Joined by God, fused by passion, tainted by jealousy...
In the autumn of 1299, as part of a treaty of peace between England and France, Marguerite, the nineteen-year-old sister of the French king, marries her brother's enemy, the elderly Edward I, king of England. She expects nothing from this marriage other than a lifetime of duty and obedience, but Edward is a man experienced in the art of pleasing a woman and he awakens unexpected passions in his young bride. Heedless of her mother’s warnings about the dangers facing a second wife, Marguerite is consumed with jealousy when she discovers a rival for her husband's affections, a woman whose power and influence she can have no hope of defeating.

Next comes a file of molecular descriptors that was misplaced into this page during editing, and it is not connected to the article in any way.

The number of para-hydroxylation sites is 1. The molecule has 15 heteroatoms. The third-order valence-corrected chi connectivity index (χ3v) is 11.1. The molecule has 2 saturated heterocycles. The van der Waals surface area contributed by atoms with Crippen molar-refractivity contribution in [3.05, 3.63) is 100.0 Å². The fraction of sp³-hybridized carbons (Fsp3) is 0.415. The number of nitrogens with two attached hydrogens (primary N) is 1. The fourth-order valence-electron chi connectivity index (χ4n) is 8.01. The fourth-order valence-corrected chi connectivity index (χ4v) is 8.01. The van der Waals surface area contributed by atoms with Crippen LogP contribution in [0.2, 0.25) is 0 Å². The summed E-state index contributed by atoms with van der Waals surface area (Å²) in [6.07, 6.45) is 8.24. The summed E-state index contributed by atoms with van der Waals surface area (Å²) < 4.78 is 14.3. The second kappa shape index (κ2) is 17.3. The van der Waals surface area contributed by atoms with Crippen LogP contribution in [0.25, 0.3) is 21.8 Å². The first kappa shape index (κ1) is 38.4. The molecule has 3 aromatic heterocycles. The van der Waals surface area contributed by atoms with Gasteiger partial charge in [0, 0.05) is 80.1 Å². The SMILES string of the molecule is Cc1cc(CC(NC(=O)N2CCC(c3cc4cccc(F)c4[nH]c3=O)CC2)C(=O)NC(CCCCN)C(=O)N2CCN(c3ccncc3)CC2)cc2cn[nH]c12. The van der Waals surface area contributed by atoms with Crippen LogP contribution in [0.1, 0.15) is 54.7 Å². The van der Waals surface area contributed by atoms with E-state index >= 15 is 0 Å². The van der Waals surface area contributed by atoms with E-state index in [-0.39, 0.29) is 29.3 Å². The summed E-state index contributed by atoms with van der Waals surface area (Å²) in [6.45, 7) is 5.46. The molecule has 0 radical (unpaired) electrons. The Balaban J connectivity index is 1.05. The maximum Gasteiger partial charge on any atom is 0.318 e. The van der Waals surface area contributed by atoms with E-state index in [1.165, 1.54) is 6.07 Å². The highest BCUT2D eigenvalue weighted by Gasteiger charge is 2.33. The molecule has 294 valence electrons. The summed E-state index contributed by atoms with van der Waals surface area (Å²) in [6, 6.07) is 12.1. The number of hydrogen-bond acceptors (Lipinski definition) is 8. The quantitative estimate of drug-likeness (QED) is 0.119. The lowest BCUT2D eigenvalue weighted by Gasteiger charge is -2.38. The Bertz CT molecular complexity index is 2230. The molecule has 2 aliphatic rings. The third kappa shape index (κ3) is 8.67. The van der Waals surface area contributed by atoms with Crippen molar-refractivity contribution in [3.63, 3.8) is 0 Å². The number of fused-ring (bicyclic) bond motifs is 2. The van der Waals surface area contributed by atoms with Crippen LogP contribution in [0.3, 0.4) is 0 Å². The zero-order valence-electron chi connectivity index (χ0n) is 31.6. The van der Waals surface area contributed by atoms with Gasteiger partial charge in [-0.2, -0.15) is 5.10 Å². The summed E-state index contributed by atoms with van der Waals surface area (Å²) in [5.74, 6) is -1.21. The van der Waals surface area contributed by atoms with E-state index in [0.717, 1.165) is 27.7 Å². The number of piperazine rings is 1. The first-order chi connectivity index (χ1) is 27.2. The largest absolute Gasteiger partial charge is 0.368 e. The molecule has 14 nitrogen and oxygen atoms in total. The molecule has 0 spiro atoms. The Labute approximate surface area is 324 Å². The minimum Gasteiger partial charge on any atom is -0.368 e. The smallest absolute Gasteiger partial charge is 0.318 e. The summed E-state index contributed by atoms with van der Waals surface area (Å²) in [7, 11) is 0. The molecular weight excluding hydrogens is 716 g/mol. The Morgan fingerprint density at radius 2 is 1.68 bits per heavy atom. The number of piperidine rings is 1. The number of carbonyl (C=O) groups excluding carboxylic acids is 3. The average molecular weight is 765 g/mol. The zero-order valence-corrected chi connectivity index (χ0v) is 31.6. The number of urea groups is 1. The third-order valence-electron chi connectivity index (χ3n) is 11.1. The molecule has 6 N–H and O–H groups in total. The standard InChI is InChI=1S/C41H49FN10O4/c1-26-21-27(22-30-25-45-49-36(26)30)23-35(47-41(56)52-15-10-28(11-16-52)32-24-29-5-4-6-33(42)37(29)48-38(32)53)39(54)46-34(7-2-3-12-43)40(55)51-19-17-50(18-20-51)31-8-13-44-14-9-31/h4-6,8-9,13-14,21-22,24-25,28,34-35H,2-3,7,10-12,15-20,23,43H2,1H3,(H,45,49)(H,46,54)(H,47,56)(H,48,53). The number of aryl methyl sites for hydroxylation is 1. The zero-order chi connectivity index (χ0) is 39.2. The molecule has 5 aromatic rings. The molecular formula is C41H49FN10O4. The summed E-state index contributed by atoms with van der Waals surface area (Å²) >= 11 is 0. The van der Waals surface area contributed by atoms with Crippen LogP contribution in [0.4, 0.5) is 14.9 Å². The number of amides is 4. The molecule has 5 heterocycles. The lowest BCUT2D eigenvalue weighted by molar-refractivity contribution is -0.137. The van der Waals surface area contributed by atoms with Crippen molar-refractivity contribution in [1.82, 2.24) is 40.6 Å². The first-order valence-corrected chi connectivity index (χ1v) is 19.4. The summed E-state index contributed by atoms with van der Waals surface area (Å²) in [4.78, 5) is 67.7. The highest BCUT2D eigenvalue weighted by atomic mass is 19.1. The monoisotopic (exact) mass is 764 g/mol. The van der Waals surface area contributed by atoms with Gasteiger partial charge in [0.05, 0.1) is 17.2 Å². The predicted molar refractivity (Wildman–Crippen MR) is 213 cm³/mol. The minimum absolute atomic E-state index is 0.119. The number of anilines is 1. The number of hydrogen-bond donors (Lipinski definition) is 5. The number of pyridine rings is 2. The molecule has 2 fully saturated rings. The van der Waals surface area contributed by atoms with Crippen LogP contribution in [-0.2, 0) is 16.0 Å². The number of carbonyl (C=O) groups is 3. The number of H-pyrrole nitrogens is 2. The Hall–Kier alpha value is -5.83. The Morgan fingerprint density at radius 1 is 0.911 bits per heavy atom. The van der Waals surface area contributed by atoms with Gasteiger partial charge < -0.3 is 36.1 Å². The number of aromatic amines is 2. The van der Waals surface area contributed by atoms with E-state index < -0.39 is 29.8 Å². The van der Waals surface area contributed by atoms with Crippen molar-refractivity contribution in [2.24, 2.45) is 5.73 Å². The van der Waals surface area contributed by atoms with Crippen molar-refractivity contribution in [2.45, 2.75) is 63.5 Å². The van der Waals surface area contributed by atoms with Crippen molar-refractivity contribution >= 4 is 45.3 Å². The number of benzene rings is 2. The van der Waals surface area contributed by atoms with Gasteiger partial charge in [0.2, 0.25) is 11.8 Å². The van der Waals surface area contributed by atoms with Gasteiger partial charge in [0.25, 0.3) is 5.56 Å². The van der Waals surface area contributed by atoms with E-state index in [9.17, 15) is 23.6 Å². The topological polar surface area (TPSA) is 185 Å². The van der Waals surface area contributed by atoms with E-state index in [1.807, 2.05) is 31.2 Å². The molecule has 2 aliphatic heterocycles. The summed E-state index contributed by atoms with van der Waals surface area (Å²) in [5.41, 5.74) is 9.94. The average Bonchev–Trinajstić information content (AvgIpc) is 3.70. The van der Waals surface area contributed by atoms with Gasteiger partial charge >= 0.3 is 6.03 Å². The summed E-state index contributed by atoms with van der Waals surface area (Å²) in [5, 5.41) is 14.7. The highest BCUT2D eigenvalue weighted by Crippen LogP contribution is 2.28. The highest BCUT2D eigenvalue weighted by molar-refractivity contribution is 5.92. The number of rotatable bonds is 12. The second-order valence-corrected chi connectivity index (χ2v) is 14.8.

Marguerite believes she is content until she comes to desire a man who is not her husband and whose interests run counter to those of the king. When the quicksands of a Scottish war open beneath her feet and her beloved stepson finally rebels against his father, she is engulfed in a world of treachery, murder and hideous bloody revenge.
Written from an unashamedly female perspective, The Pearl of France burrows deep into the experiences of a woman living in the early years of the fourteenth century who witnesses not just the fatal attraction of her stepson, the young Prince of Wales, for another man, but also the horrors of the bloody conflict between her husband, Edward I, and Robert Bruce, would-be king of Scotland.
The Pearl of France is the second in a series of books about the women in Caroline’s family tree. Marguerite, the titular Pearl of France, is the author’s twenty-first great-grandmother and an almost unknown queen of England. The book will appeal to fans of historical fiction as well as those who have enjoyed Caroline’s previous book, The Fair Maid of Kent.